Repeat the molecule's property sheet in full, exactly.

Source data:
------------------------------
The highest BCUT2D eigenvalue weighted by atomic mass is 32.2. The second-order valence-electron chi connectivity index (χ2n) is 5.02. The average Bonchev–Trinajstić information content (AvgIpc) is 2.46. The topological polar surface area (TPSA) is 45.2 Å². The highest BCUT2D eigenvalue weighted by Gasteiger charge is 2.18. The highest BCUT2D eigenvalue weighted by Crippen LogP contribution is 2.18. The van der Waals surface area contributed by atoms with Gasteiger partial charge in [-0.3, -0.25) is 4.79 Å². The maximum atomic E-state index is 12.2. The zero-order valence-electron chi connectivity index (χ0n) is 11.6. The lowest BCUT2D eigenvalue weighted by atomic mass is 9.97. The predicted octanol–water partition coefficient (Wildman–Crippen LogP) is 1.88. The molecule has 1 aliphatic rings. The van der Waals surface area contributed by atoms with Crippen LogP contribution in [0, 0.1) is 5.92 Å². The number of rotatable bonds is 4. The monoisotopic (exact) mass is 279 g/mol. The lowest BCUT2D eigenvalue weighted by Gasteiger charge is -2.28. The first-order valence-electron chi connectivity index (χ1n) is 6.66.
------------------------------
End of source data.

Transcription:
The highest BCUT2D eigenvalue weighted by atomic mass is 32.2. The second-order valence-electron chi connectivity index (χ2n) is 5.02. The average Bonchev–Trinajstić information content (AvgIpc) is 2.46. The topological polar surface area (TPSA) is 45.2 Å². The highest BCUT2D eigenvalue weighted by Gasteiger charge is 2.18. The highest BCUT2D eigenvalue weighted by Crippen LogP contribution is 2.18. The van der Waals surface area contributed by atoms with Gasteiger partial charge in [-0.3, -0.25) is 4.79 Å². The maximum atomic E-state index is 12.2. The zero-order valence-electron chi connectivity index (χ0n) is 11.6. The lowest BCUT2D eigenvalue weighted by atomic mass is 9.97. The predicted octanol–water partition coefficient (Wildman–Crippen LogP) is 1.88. The molecule has 1 aliphatic rings. The van der Waals surface area contributed by atoms with Crippen LogP contribution in [0, 0.1) is 5.92 Å². The number of rotatable bonds is 4. The monoisotopic (exact) mass is 279 g/mol. The lowest BCUT2D eigenvalue weighted by Gasteiger charge is -2.28. The first-order valence-electron chi connectivity index (χ1n) is 6.66.